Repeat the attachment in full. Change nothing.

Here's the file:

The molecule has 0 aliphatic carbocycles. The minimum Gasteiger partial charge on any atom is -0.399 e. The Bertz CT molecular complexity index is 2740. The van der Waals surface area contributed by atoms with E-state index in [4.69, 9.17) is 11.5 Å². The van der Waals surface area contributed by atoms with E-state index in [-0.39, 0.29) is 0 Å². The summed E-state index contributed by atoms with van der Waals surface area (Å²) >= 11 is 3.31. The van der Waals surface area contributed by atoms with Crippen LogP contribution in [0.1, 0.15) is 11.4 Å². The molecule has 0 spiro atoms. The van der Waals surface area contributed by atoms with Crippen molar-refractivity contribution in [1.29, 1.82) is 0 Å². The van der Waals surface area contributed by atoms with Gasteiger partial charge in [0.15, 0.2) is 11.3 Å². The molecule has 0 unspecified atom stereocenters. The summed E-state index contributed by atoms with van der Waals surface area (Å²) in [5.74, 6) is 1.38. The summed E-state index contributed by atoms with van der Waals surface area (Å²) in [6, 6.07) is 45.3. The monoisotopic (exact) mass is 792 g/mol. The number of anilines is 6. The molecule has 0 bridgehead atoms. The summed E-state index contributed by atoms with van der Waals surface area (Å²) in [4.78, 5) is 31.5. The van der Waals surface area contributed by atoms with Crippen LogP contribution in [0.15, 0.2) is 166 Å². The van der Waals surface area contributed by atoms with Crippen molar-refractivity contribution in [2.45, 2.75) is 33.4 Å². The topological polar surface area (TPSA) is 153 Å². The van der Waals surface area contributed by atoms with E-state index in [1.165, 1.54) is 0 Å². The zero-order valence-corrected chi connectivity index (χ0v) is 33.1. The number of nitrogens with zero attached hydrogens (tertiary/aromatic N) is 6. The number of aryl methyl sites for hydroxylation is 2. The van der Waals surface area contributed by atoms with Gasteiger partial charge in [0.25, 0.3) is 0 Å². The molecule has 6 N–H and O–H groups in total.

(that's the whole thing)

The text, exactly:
The molecule has 0 aliphatic carbocycles. The minimum Gasteiger partial charge on any atom is -0.399 e. The Bertz CT molecular complexity index is 2740. The van der Waals surface area contributed by atoms with E-state index in [4.69, 9.17) is 11.5 Å². The van der Waals surface area contributed by atoms with E-state index in [-0.39, 0.29) is 0 Å². The summed E-state index contributed by atoms with van der Waals surface area (Å²) >= 11 is 3.31. The van der Waals surface area contributed by atoms with Crippen LogP contribution in [0.1, 0.15) is 11.4 Å². The molecule has 0 spiro atoms. The van der Waals surface area contributed by atoms with Crippen molar-refractivity contribution in [1.29, 1.82) is 0 Å². The van der Waals surface area contributed by atoms with Gasteiger partial charge in [0.15, 0.2) is 11.3 Å². The molecule has 0 unspecified atom stereocenters. The summed E-state index contributed by atoms with van der Waals surface area (Å²) in [5.74, 6) is 1.38. The summed E-state index contributed by atoms with van der Waals surface area (Å²) in [6, 6.07) is 45.3. The monoisotopic (exact) mass is 792 g/mol. The number of anilines is 6. The molecule has 0 bridgehead atoms. The summed E-state index contributed by atoms with van der Waals surface area (Å²) in [4.78, 5) is 31.5. The van der Waals surface area contributed by atoms with Crippen LogP contribution in [0.15, 0.2) is 166 Å². The van der Waals surface area contributed by atoms with Crippen molar-refractivity contribution in [2.45, 2.75) is 33.4 Å². The topological polar surface area (TPSA) is 153 Å². The van der Waals surface area contributed by atoms with E-state index in [1.165, 1.54) is 0 Å². The zero-order valence-corrected chi connectivity index (χ0v) is 33.1. The number of nitrogens with zero attached hydrogens (tertiary/aromatic N) is 6. The number of aryl methyl sites for hydroxylation is 2. The van der Waals surface area contributed by atoms with Gasteiger partial charge in [0.25, 0.3) is 0 Å². The molecule has 6 N–H and O–H groups in total.